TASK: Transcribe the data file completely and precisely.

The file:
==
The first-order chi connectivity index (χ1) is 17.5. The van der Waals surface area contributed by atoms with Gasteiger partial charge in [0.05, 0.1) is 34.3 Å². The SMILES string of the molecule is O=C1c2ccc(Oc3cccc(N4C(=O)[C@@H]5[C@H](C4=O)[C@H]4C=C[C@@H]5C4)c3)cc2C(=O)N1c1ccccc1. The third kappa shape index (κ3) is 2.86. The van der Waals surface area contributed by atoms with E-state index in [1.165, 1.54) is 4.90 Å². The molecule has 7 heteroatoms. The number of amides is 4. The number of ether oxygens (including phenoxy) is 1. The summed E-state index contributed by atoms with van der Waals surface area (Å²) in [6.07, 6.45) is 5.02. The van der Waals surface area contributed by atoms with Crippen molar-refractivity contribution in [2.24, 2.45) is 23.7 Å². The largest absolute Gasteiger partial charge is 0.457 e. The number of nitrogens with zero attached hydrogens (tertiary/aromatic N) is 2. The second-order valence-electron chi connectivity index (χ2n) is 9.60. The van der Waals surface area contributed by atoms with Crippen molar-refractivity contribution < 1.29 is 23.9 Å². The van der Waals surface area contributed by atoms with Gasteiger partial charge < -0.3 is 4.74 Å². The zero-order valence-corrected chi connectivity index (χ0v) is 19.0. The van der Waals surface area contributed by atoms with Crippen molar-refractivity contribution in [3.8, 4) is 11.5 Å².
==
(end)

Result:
The first-order chi connectivity index (χ1) is 17.5. The van der Waals surface area contributed by atoms with Gasteiger partial charge in [0.05, 0.1) is 34.3 Å². The SMILES string of the molecule is O=C1c2ccc(Oc3cccc(N4C(=O)[C@@H]5[C@H](C4=O)[C@H]4C=C[C@@H]5C4)c3)cc2C(=O)N1c1ccccc1. The third kappa shape index (κ3) is 2.86. The van der Waals surface area contributed by atoms with E-state index in [1.165, 1.54) is 4.90 Å². The molecule has 7 heteroatoms. The number of amides is 4. The number of ether oxygens (including phenoxy) is 1. The summed E-state index contributed by atoms with van der Waals surface area (Å²) in [6.07, 6.45) is 5.02. The van der Waals surface area contributed by atoms with Crippen molar-refractivity contribution in [2.24, 2.45) is 23.7 Å². The largest absolute Gasteiger partial charge is 0.457 e. The number of nitrogens with zero attached hydrogens (tertiary/aromatic N) is 2. The second-order valence-electron chi connectivity index (χ2n) is 9.60. The van der Waals surface area contributed by atoms with Crippen molar-refractivity contribution < 1.29 is 23.9 Å². The van der Waals surface area contributed by atoms with Gasteiger partial charge < -0.3 is 4.74 Å². The zero-order valence-corrected chi connectivity index (χ0v) is 19.0. The van der Waals surface area contributed by atoms with Crippen molar-refractivity contribution in [3.8, 4) is 11.5 Å².